Former US president Donald Trump today announced class action lawsuits against tech giants Twitter, Facebook and Google.
Lawsuits will also be issued against the companies’ CEOs, Jack Dorsey of Twitter, Mark Zuckerberg of Facebook and Sundar Pichai of Google.
First reported by Axios, Trump’s legal action is supported by the America First Policy Institute (AFPI), a nonprofit group launched earlier this year to propagate Trump’s policies. The group’s president and CEO and board chair, both former Trump officials, appeared alongside Trump at a press conference today.
Earlier this year, Trump was banned from Facebook for two years and permanently banned from Twitter. His accounts were taken down from both platforms, greatly reducing his influence on social media.
Trump said he and AFPI are asking the US district court for the southern district of Florida for an “immediate halt to social media companies’ illegal, shameful censorship of the American people” and to impose “punitive damages” on the companies.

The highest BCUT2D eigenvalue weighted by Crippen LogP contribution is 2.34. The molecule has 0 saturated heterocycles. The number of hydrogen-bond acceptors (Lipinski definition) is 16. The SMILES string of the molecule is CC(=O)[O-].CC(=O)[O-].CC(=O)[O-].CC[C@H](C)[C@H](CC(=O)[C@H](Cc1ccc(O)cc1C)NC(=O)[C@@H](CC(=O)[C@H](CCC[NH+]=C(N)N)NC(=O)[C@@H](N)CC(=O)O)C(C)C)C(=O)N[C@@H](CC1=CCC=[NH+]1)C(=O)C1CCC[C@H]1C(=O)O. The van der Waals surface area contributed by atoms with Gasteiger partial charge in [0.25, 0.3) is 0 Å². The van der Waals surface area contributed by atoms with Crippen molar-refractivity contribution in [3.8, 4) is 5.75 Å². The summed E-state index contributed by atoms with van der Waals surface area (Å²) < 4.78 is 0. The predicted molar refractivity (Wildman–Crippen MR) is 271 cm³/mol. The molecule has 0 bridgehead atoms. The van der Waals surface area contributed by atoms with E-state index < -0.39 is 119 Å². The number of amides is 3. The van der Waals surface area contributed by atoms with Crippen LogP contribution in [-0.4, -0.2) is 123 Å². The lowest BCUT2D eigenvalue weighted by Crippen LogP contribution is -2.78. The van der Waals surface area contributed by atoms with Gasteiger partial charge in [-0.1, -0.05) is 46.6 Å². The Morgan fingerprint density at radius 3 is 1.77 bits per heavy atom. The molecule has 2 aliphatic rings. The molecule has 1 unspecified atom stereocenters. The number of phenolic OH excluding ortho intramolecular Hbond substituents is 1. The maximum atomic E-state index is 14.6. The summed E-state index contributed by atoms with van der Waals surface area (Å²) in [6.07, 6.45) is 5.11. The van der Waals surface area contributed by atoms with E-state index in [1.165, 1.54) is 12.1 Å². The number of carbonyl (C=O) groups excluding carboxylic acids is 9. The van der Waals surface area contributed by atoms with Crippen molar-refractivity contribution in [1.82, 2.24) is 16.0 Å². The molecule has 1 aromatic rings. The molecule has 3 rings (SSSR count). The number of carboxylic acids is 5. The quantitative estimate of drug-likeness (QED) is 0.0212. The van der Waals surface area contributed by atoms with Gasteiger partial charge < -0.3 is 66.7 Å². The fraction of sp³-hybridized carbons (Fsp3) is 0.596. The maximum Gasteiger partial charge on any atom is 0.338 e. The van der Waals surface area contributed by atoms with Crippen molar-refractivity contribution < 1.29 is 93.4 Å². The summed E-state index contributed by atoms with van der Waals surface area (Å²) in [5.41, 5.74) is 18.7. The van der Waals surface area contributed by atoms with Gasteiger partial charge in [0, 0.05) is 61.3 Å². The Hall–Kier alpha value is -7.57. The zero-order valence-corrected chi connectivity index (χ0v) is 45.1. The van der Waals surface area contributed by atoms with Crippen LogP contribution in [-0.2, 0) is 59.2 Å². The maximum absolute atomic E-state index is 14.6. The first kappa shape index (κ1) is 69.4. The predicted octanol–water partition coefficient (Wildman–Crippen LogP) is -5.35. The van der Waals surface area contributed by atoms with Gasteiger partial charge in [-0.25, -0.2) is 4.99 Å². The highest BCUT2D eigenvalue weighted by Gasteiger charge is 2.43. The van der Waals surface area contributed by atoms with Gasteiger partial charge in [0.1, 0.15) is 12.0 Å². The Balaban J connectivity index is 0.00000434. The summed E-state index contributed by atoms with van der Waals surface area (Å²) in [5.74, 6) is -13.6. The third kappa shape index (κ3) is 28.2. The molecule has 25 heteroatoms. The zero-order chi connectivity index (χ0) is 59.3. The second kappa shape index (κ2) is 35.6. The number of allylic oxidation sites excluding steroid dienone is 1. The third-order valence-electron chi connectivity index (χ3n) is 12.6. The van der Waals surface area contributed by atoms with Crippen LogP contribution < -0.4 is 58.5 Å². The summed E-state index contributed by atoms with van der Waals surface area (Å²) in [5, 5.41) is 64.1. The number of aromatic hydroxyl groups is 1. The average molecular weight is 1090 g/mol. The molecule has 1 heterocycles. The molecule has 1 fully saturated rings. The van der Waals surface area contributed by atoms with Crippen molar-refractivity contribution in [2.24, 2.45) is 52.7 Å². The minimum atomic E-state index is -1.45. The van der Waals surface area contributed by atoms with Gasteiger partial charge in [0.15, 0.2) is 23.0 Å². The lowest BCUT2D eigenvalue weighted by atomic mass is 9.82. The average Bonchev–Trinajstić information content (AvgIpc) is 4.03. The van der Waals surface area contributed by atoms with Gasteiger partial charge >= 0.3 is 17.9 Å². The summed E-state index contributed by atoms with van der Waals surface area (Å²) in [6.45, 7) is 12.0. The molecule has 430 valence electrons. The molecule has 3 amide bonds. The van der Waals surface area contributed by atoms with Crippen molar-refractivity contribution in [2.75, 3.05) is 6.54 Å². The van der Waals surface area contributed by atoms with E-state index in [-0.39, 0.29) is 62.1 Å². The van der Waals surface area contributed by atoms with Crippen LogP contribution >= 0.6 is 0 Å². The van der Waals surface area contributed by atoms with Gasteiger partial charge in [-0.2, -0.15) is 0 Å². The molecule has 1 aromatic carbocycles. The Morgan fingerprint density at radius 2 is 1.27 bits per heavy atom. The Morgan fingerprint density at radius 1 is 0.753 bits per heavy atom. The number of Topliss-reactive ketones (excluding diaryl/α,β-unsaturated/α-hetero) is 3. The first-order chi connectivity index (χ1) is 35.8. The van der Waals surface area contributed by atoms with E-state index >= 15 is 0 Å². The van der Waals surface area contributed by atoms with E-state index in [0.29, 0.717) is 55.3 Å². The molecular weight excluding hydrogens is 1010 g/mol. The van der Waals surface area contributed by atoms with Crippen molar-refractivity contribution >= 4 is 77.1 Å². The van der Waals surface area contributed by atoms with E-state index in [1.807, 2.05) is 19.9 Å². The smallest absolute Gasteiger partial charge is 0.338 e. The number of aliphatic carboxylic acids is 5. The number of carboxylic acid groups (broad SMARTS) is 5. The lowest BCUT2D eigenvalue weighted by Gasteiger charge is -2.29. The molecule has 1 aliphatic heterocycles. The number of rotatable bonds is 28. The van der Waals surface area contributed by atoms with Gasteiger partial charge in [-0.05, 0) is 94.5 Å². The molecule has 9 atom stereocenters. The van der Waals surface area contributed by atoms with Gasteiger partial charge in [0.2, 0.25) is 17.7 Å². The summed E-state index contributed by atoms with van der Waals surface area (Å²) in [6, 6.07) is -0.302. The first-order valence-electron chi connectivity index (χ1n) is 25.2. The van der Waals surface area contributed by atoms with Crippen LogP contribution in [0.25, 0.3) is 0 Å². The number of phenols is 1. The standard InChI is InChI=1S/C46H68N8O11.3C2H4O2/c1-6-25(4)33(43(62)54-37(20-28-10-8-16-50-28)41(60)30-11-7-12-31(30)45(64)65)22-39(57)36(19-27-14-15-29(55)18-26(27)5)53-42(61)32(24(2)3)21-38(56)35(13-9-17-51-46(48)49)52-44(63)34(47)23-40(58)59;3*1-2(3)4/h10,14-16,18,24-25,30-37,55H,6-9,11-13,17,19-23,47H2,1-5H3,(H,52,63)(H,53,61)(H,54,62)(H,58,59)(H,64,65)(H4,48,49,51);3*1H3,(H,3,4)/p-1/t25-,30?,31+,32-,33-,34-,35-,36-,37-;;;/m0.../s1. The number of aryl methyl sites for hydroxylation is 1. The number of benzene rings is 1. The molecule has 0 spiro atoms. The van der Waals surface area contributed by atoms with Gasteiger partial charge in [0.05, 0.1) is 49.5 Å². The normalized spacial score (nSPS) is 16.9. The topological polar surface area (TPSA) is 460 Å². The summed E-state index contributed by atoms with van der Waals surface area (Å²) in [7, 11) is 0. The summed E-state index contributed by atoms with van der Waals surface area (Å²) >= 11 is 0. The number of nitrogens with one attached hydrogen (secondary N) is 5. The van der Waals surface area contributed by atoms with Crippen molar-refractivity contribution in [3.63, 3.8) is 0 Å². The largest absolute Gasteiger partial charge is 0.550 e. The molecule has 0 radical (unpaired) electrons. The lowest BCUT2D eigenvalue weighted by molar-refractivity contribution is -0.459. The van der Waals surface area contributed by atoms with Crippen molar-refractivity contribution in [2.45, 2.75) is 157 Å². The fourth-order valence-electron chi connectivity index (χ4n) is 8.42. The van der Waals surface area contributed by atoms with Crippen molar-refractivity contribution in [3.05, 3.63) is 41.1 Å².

The legal action will allow the former president to sue the tech giants’ CEOs for what he and his allies have claimed to be censorship due to biased policies.
Trump and other critics of the platforms have not produced any substantial evidence of the companies’ policies being biased against conservatives.
Both Facebook and Twitter cite safety reasons for his ban after his supporters broke into the US Capitol building during a riot in January.
Five deaths were linked to the attack, including that of a US Capitol Police officer, and multiple people were injured.
He said the action will also be on behalf of other users also banned from Twitter, Facebook and Google-owned YouTube.
Trump’s family business was on the other end of legal action last week, as The Trump Organization and its CFO Allen Weisselberg were charged with tax fraud. Both pleaded not guilty to having schemed since 2005 to defraud tax authorities.
According to prosecutors, Weisselberg, who has worked for Trump for 48 years, was able to conceal $1.76m (£1.3m) of income from tax authorities.
Prosecutor Carey Dunne said at the arraignment in Manhattan Criminal Court: “It was orchestrated by the most senior executives who were financially benefiting themselves and the company, by getting secret pay raises at the expense of state and federal taxpayers.”
The indictment could undermine the relationships of Trump’s company with banks and business partners.
It could also complicate Trump’s political future, as he resumes holding rallies and mulls a 2024 White House run.